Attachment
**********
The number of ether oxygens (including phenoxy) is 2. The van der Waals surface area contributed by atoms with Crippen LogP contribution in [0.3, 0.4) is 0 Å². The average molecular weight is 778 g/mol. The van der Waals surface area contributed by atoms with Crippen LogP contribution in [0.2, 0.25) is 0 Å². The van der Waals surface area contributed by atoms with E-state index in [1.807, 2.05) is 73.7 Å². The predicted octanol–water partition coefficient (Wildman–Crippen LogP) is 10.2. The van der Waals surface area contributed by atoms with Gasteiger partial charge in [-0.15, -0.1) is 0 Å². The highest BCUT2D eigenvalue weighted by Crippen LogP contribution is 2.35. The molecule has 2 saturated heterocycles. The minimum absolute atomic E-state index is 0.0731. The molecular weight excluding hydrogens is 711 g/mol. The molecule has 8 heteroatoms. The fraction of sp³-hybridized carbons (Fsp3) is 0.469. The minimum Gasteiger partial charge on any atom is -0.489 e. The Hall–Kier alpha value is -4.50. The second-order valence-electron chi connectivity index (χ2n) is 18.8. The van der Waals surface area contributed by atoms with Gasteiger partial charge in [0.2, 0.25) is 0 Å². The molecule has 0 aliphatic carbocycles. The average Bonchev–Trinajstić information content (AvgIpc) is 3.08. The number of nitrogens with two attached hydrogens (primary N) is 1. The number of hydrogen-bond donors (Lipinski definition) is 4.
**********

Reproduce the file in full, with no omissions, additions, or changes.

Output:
The number of ether oxygens (including phenoxy) is 2. The van der Waals surface area contributed by atoms with Crippen LogP contribution in [0.3, 0.4) is 0 Å². The average molecular weight is 778 g/mol. The van der Waals surface area contributed by atoms with Crippen LogP contribution in [0.2, 0.25) is 0 Å². The van der Waals surface area contributed by atoms with E-state index in [1.807, 2.05) is 73.7 Å². The predicted octanol–water partition coefficient (Wildman–Crippen LogP) is 10.2. The van der Waals surface area contributed by atoms with Gasteiger partial charge in [-0.15, -0.1) is 0 Å². The highest BCUT2D eigenvalue weighted by Crippen LogP contribution is 2.35. The molecule has 2 saturated heterocycles. The minimum absolute atomic E-state index is 0.0731. The molecular weight excluding hydrogens is 711 g/mol. The molecule has 8 heteroatoms. The fraction of sp³-hybridized carbons (Fsp3) is 0.469. The minimum Gasteiger partial charge on any atom is -0.489 e. The Hall–Kier alpha value is -4.50. The second-order valence-electron chi connectivity index (χ2n) is 18.8. The van der Waals surface area contributed by atoms with Gasteiger partial charge in [0.2, 0.25) is 0 Å². The molecule has 0 aliphatic carbocycles. The average Bonchev–Trinajstić information content (AvgIpc) is 3.08. The number of nitrogens with two attached hydrogens (primary N) is 1. The number of hydrogen-bond donors (Lipinski definition) is 4.